SafeNet chief technology officer Russell Dietz believes that the Australian Government's cloud computing strategic direction paper is one of the best written that he's seen, and says that Australia as a nation has a good chance at getting cloud right the first time.
Russell Dietz (Credit: SafeNet)
Dietz said that he was extremely impressed when he read the Australian Government Information Management Office's (AGIMO) paper, which was released last month after consultation with industry.
Entities in the US were the first to jump onto the cloud, Dietz said, followed by Europe, and now Asia and Australia are getting into it.
Dietz said that the paper had benefited from Australia's hesitance to bound into the cloud, which had allowed a database of case studies to build up on what not to do.
"We've got five years of doing the wrong thing under the belt," he said.
The government had obviously spent a lot of time investigating the concept and building references, he said.
Given this, Dietz believed that the government, and Australia as a nation, had a better chance of "doing it the right way the first time".
And it could happen very fast. He said that the time between initial interest and aggressive adoption was becoming much shorter.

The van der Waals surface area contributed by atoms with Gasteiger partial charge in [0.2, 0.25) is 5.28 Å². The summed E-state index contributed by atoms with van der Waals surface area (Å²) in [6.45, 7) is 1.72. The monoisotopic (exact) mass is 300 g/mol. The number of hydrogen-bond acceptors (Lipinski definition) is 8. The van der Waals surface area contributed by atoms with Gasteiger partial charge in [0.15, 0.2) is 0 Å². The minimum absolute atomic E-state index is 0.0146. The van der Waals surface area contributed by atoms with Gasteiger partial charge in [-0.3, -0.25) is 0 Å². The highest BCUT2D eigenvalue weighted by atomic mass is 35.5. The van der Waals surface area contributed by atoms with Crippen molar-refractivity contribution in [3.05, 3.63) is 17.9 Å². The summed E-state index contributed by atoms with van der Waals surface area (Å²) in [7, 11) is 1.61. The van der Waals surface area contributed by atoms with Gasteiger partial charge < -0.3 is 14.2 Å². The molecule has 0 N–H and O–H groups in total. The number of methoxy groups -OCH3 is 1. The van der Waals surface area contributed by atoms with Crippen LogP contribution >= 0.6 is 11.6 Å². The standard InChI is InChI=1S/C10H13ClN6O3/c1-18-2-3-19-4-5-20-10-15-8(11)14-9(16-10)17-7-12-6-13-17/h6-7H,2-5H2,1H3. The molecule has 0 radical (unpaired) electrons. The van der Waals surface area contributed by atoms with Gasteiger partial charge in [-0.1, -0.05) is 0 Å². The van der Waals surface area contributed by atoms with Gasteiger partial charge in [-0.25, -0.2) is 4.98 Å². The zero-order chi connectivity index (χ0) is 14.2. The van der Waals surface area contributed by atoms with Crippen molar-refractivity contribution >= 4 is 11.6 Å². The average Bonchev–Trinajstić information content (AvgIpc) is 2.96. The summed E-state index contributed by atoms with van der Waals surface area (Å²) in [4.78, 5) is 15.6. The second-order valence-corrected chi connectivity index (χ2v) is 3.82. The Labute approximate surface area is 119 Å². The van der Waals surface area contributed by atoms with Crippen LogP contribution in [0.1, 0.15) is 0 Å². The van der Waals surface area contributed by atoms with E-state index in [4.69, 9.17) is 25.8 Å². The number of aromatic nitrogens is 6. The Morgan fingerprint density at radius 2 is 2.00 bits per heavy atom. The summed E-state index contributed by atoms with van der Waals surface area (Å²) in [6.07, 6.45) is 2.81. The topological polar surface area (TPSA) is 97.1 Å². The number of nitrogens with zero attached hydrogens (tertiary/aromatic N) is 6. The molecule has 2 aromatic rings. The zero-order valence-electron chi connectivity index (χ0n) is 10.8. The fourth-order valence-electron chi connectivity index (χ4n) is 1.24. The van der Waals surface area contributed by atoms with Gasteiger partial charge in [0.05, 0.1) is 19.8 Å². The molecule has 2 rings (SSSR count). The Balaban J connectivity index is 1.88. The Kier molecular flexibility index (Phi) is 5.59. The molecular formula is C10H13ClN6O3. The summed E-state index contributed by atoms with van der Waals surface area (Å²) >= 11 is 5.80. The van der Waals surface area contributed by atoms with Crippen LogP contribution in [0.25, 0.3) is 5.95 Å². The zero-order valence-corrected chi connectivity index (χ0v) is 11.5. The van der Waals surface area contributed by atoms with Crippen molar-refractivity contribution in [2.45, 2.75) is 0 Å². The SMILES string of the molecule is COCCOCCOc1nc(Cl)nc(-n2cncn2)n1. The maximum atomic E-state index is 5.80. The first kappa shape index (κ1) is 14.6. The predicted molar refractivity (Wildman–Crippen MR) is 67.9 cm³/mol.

The last twelve months had been important ones for cloud, according to Dietz, as companies were gradually discovering that it was extremely different to get compliance right. A year ago, around 20 per cent of cloud contracts weren't being signed because of data governance issues, according to SafeNet data. Now it's more like 70 per cent.
This is why Dietz is in Australia raising awareness about compliance and security issues in cloud, and pushing the company's Trusted Cloud Fabric product to end users and partners, which has been implemented at Amazon and is expected to be released later this year. He'll also be speaking at AusCERT next week.
The Trusted Cloud Fabric is a framework to help enterprises keep data in the cloud safe by providing centralised governance and management of sensitive data, applications and systems across the datacentre and the cloud.
Having encryption where the key lies in the hands of the data owner, not the facilities owner, is a large part of it, according to Dietz. And it's managing the different keys and tracking who has accessed information, and when, which makes it viable. The encryption keys can also be set up to be geo-specific so that, for example, data could only be accessed by a key in Australia, which aims to help with data-location concerns.